Strengthening America’s Lifelines: The Next Generation Warning System

By Protect My Public Media Team |

In the face of natural disasters and crises, where lives can change in a matter of minutes, the quest for lifesaving information draws nearly every American to their local, trusted public television or radio stations.

Many may not know that public media stations are the backbone of the Emergency Alert System (EAS) and Wireless Emergency Alerts (WEA) system, connecting residents with national and geotargeted information about dangerous weather, missing children, and other critical situations, and providing a link between local, state and federal officials with the public. In the case of a WEA communication delivery failure, public television stations serve as the essential backup system. Now, a new Federal Emergency Management Agency (FEMA) grant program, the Next Generation Warning System (NGWS), is strengthening Americans’ access to lifesaving emergency information across all 50 states and U.S. territories.

How NGWS Works

FEMA selected the Corporation of Public Broadcasting (CPB) to establish and administer the NGWS competitive grant program. Each year, CPB awards funding to stations that require infrastructure replacements and upgrades to expand local alert, warning, and interoperable communications, enabling a more resilient and secure public alerting system.

NGWS funding is designated for public media stations because it’s the only system that reaches almost every American household. It’s also the most reliable system to distribute national, state, and local emergency alerts and warnings to residents, even if the power grid goes down.

The First NGWS Grant Recipients

On October 16, 2023, CPB unveiled the first NGWS grantees, Mississippi Public Broadcasting (MPB) in Jackson, Mississippi, and Indian River State College (IRSC) in Fort Pierce, Florida. MPB, a statewide network of eight public television and eight public radio stations will use this funding to expand the capacity and geotargeting of emergency alerts throughout the state, providing local communities with detailed and specific information during emergencies. IRSC, operating three public radio stations, will utilize the funds to purchase and install an HD transmission line and antenna, extending their reach to an underserved audience.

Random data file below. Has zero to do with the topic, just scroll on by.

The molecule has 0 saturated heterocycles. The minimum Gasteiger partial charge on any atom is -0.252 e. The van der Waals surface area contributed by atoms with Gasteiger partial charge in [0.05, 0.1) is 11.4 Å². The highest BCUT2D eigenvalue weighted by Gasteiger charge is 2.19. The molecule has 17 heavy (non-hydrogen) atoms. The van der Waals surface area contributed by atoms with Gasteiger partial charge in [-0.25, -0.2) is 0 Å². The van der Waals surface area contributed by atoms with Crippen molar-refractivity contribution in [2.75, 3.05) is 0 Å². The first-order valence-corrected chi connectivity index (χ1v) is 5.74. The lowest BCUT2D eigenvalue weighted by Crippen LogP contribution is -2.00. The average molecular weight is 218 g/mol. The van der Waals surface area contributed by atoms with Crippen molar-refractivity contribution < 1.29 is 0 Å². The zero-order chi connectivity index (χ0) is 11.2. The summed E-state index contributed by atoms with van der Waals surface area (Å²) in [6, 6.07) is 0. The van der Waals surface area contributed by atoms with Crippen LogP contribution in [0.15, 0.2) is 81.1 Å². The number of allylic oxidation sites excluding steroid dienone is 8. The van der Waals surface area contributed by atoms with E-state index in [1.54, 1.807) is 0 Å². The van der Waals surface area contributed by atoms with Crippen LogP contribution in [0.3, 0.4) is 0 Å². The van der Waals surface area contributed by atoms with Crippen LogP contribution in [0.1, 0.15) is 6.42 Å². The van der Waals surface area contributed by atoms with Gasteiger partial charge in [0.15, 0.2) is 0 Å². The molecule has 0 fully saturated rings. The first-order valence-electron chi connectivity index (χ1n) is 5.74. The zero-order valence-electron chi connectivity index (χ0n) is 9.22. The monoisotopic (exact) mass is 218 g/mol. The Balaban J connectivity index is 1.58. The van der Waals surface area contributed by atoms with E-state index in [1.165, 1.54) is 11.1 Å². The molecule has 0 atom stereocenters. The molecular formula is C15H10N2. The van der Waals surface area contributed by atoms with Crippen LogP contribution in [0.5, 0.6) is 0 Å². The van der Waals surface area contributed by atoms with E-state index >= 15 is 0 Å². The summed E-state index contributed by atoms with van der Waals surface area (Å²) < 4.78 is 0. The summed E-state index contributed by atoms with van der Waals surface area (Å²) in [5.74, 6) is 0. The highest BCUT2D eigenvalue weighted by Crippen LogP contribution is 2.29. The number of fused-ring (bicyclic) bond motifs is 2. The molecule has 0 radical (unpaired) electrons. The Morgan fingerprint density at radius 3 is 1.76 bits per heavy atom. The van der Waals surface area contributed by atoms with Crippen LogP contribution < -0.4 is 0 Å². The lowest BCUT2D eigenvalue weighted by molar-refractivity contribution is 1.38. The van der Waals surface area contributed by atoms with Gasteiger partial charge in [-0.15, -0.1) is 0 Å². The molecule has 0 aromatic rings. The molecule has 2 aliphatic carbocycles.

Photo Credit: Chris Puorro, IRSC Public Media

Why Investing in Public Media Stations’ Public Safety Infrastructure is Essential

Public media’s emergency alerting systems provide a comprehensive, multi-layered approach to ensure that all Americans can receive alerts and information during crises and natural disasters. From traditional broadcast alerts on television and radio, to text alerts, and metadata that scrolls across a smart screen, these systems play a vital role in alerting affected residents, especially those without broadband access. During an emergency, broadcasting is an essential medium to reach Americans, and battery-powered radios or radios in cars are important lifelines in the event of a power failure.

The NGWS grants are instrumental in ensuring the seamless operation of public media stations’ emergency alerts and warnings, particularly stations serving rural and remote areas. These stations are often the only local source of emergency information. It’s crucial that their infrastructure is well-maintained to reach communities underserved by other local media.

The Turning Point for Strengthening Public Media’s Public Safety Infrastructure

For nearly ten years, upgrading public media stations’ technology was a significant challenge. During that time, federal funding through CPB was frozen. Stations had no access to additional funds to support investments in capital-intensive infrastructure or equipment upgrades, or address system failures. The turning point came in Fiscal Year (FY) 2022 when Congress recognized the unmatched value of public media’s emergency alerting role and the importance of ensuring local stations’ equipment and infrastructure was reliable during emergencies. Subsequently, FEMA awarded CPB appropriated funds in FY 2022 and FY 2023 to be distributed to local stations across the country to expand their alerts, warnings, and interoperable communications, with prioritization to expanding service to rural and Native communities that are often underserved by other local media sources.

The establishment of NGWS marks a critical measure toward ensuring that local public media stations receive the funding they need to make crucial upgrades to outdated equipment that expands accessibility to alerts, integrates emerging technology, and ultimately improves emergency communications service to the  American public. As these grants empower stations to build reliable equipment and infrastructure, American access to emergency alerts promises to be more inclusive, responsive, and more resilient than ever before.